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Re: [css21] The 'inherit' keyword in shorthand properties

From: Øyvind Stenhaug <oyvinds@opera.com>
Date: Thu, 13 Oct 2011 17:52:27 +0200
To: "Tab Atkins Jr." <jackalmage@gmail.com>
Cc: "www-style@w3.org" <www-style@w3.org>
Message-ID: <op.v3arppb0bunlto@oyvinds-desktop>
On Thu, 13 Oct 2011 17:26:22 +0200, Tab Atkins Jr. <jackalmage@gmail.com>  

> On Thu, Oct 13, 2011 at 8:13 AM, Øyvind Stenhaug <oyvinds@opera.com>  
> wrote:
>> http://www.w3.org/2011/10/12-css-irc#T16-47-22
>> "RESOLVED: accept TabAtkins and fantasai's proposal such that inherit  
>> turns
>> the specified value into the parent's computed value"
>> I just realized that this doesn't necessarily make any sense for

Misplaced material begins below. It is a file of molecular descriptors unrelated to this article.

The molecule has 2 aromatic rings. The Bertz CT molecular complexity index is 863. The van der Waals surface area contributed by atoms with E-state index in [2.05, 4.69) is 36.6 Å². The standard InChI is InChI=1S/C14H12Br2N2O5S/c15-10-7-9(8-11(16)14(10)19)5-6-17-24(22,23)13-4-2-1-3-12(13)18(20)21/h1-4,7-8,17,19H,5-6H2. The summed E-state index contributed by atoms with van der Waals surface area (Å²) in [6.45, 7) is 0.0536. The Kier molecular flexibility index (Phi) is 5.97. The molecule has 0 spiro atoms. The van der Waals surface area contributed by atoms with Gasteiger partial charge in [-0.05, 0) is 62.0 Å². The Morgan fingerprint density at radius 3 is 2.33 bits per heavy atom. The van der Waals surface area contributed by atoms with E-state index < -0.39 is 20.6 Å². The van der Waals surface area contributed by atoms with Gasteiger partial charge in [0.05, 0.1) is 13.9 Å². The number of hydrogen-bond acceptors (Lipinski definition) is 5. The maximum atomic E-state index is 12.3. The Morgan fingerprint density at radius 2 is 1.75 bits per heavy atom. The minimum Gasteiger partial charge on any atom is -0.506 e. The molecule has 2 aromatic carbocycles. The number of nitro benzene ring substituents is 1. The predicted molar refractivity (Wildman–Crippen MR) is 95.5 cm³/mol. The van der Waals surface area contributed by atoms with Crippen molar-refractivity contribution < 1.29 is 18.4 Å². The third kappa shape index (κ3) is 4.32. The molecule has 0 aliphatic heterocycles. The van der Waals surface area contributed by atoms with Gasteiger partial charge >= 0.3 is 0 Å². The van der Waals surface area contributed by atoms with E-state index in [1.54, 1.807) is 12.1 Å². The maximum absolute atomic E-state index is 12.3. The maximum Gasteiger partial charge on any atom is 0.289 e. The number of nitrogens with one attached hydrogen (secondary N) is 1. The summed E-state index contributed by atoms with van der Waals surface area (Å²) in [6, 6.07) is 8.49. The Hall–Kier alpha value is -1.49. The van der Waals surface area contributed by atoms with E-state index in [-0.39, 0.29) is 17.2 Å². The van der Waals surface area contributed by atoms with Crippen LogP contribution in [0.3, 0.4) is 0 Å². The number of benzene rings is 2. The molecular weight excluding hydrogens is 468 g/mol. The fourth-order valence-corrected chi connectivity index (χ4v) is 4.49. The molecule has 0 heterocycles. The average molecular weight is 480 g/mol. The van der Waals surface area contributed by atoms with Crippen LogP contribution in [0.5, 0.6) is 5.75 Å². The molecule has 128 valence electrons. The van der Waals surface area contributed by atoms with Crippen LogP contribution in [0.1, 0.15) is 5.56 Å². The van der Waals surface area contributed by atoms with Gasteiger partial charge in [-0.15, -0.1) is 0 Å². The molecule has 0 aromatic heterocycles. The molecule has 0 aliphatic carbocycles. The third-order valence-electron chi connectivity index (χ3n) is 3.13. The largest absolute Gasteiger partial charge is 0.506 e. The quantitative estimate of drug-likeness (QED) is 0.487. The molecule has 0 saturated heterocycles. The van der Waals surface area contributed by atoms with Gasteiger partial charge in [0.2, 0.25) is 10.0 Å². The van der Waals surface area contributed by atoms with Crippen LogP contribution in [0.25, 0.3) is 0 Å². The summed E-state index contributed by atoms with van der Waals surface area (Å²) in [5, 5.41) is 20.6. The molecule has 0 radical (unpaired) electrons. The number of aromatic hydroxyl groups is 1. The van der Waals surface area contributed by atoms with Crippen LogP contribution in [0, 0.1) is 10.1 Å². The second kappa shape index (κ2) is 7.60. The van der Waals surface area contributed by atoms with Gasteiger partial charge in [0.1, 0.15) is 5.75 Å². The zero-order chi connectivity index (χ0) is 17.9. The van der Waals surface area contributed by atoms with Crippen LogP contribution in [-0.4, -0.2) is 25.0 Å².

>> shorthand
>> properties. In fact, most of chapter 6 seems to operate under an  
>> unstated
>> assumption that each declaration setting a shorthand has been converted  
>> to
>> equivalent declarations for the corresponding longhand properties.
> Do you mean because it's possible that the computed values of the
> longhand properties end up not forming a valid value for the shorthand
> when combined?  Or just that shorthands don't really have computed
> values, and are just mechanisms to pipe values into the longhand
> properties?

Well, both, really. What first brought it to mind was indeed the cases  
where the shorthand can't represent all possible combinations. E.g. for

<div style="border-right-style: solid"><div style="border:  

both elements should end up with a solid right border, but you can't do  
that by getting a valid 'border' value from the outer div.

But more generally, computed values aren't really defined for shorthands  
as far as I can tell, specs mostly just say "see individual properties".

Øyvind Stenhaug
Core Norway, Opera Software ASA
Received on Thursday, 13 October 2011 15:53:06 UTC

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